(On a scale from 1 to 5)

National Preparedness Level: 3

Northern California PL: 1

Southern California PL: 2

Current National Situation:

July 9, 2020 – Initial attack was light with 129 new fires reported yesterday. 4 new large fires reported and 3 large fires contained.

YesterdayYear to date10-yr average
Fires: 129
Acres: 38,112
Fires: 26,774
Acres: 1,566,959
Fires: 29,551
Acres: 2,615,319
(2010 – 2019 as of today)

Regional Fires

Incident NameStateLead AgencySize (acres)Percent ContainedEstimate of ContainmentPersonnelStructures Destroyed
SmartsvilleCANEU6.5100%July 9, 2020205
BuckeyeCATNF2.5100%July 7, 202040+0

California Fires

Incident NameStateLead AgencySize (acres)Percent ContainedEstimate of ContainmentPersonnelStructures Destroyed
SoledadCALAC1,49887%July 10, 20202000
Crews, Santa ClaraCASCU5,40080%July 16, 20207421

Out of State Fires

Incident NameStateLead AgencySize (acres)Percent ContainedEstimate of ContainmentPersonnelStructures Destroyed
Numbers, GardnervilleNVCCD20,00020%July 14, 202056443

Large Incident: A wildfire of 100 acres or more occurring in timber, or a wildfire of 300 acres or more occurring in grass/sage.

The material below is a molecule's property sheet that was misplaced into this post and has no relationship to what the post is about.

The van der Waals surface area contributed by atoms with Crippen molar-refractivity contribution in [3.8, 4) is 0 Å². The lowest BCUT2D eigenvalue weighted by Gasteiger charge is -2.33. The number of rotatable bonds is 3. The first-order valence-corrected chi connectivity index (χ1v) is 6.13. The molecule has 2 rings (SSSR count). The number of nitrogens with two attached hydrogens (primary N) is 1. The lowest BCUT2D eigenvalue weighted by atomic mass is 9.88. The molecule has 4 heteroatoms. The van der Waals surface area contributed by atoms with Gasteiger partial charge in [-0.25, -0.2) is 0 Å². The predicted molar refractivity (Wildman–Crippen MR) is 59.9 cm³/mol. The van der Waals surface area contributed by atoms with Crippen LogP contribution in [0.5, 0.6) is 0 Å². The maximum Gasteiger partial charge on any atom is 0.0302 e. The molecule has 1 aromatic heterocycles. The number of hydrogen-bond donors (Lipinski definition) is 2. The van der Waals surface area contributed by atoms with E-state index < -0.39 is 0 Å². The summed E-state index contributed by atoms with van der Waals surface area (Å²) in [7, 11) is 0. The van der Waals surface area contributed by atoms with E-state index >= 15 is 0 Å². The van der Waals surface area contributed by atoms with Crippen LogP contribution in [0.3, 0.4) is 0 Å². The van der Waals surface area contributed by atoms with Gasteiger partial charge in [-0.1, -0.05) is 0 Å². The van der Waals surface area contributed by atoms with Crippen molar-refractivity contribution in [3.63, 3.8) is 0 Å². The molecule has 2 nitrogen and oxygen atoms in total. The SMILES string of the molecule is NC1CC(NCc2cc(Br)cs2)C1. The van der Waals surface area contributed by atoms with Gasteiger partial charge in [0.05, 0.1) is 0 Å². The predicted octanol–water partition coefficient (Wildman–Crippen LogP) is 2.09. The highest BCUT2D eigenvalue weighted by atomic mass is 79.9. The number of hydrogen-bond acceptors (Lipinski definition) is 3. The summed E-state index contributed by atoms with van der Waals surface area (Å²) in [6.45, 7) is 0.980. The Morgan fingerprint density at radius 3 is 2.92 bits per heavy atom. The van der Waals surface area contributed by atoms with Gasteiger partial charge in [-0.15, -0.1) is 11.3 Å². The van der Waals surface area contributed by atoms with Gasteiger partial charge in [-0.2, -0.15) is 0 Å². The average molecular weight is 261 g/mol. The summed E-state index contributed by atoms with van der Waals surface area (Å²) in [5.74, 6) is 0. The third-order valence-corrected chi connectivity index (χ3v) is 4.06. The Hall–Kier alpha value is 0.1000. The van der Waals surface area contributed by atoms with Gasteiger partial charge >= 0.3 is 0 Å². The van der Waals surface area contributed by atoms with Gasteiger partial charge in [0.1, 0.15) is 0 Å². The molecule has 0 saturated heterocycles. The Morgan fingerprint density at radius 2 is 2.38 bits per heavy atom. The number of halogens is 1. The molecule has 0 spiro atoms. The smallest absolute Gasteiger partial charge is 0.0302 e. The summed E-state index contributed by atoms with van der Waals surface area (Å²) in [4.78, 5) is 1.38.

Wildland Fire: Any nonstructure fire, other than prescribed fire, that occurs in the wildland.
Wildland Fire – IMT1: Wildland fire; Type 1 Incident Management Team Assigned.
Wildland Fire – IMT2: Wildland fire; Type 2 Incident Management Team Assigned.
Wildland Fire – Other: Wildland fire; Other Incident Management Team Assigned besides a Type 1 or Type 2 team (e.g. Type 3).
Wildland Fire Use (WFU) Fire – A naturally ignited wildland fire that is managed to accomplish specific prestated resource management objectives in predefined geographic areas outlined in Fire Management Plans.

Map information provided courtesy of the UDSA Remote Sensing Application Center using data provided by the National Interagency Fire Center. The data is subject to change.

Weather Outlook

The Four Corners High will flatten briefly as a cold front pushes east across the Northern Rockies. This will produce pockets of critical fire weather conditions across Wyoming due to breezy westerly winds and low humidities.

A second, much weaker surge of monsoonal moisture will begin to move into southeastern Arizona and New Mexico producing isolated mainly dry storms.

Humidity levels across the southern Great Basin will remain critically low in the lower to middle single digits during the day and teens at night.

Scattered storms will be possible across northern Minnesota and the Upper Peninsula of Michigan.

Warm and dry conditions are expected across Alaska as an Arctic high pressure area extends south across the Interior.

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